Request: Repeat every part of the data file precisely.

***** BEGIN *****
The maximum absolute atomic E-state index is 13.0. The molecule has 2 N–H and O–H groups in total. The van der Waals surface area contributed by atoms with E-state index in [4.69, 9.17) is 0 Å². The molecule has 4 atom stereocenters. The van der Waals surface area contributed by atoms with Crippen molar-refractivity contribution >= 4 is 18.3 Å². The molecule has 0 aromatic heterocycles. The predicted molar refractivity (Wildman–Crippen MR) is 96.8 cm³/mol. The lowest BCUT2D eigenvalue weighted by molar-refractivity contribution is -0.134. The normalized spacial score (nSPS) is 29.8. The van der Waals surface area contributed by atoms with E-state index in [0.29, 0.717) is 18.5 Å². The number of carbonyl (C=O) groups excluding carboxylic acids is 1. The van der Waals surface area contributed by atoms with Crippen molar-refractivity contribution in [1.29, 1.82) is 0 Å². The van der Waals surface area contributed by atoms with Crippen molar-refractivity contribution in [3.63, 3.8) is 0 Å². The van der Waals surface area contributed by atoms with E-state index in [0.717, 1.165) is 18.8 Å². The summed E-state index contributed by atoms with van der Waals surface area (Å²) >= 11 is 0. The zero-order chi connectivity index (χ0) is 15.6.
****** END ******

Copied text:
The maximum absolute atomic E-state index is 13.0. The molecule has 2 N–H and O–H groups in total. The van der Waals surface area contributed by atoms with E-state index in [4.69, 9.17) is 0 Å². The molecule has 4 atom stereocenters. The van der Waals surface area contributed by atoms with Crippen molar-refractivity contribution >= 4 is 18.3 Å². The molecule has 0 aromatic heterocycles. The predicted molar refractivity (Wildman–Crippen MR) is 96.8 cm³/mol. The lowest BCUT2D eigenvalue weighted by molar-refractivity contribution is -0.134. The normalized spacial score (nSPS) is 29.8. The van der Waals surface area contributed by atoms with E-state index in [0.29, 0.717) is 18.5 Å². The number of carbonyl (C=O) groups excluding carboxylic acids is 1. The van der Waals surface area contributed by atoms with Crippen molar-refractivity contribution in [1.29, 1.82) is 0 Å². The van der Waals surface area contributed by atoms with Crippen molar-refractivity contribution in [3.63, 3.8) is 0 Å². The van der Waals surface area contributed by atoms with E-state index in [0.717, 1.165) is 18.8 Å². The summed E-state index contributed by atoms with van der Waals surface area (Å²) >= 11 is 0. The zero-order chi connectivity index (χ0) is 15.6.